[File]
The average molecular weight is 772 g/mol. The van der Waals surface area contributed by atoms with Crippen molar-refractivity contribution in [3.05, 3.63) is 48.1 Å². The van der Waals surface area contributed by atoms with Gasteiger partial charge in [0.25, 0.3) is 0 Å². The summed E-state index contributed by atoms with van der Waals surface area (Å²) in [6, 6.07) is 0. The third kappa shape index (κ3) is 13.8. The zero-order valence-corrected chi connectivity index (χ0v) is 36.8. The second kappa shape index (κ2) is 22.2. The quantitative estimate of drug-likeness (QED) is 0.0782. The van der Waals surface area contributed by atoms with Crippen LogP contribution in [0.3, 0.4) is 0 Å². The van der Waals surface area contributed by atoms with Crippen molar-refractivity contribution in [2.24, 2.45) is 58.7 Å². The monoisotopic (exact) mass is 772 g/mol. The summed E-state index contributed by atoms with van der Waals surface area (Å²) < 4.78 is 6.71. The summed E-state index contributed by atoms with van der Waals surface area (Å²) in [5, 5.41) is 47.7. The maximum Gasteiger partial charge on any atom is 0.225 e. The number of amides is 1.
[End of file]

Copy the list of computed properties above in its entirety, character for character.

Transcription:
The average molecular weight is 772 g/mol. The van der Waals surface area contributed by atoms with Crippen molar-refractivity contribution in [3.05, 3.63) is 48.1 Å². The van der Waals surface area contributed by atoms with Gasteiger partial charge in [0.25, 0.3) is 0 Å². The summed E-state index contributed by atoms with van der Waals surface area (Å²) in [6, 6.07) is 0. The third kappa shape index (κ3) is 13.8. The zero-order valence-corrected chi connectivity index (χ0v) is 36.8. The second kappa shape index (κ2) is 22.2. The quantitative estimate of drug-likeness (QED) is 0.0782. The van der Waals surface area contributed by atoms with Crippen LogP contribution in [0.3, 0.4) is 0 Å². The van der Waals surface area contributed by atoms with Crippen molar-refractivity contribution in [2.24, 2.45) is 58.7 Å². The monoisotopic (exact) mass is 772 g/mol. The summed E-state index contributed by atoms with van der Waals surface area (Å²) < 4.78 is 6.71. The summed E-state index contributed by atoms with van der Waals surface area (Å²) in [5, 5.41) is 47.7. The maximum Gasteiger partial charge on any atom is 0.225 e. The number of amides is 1.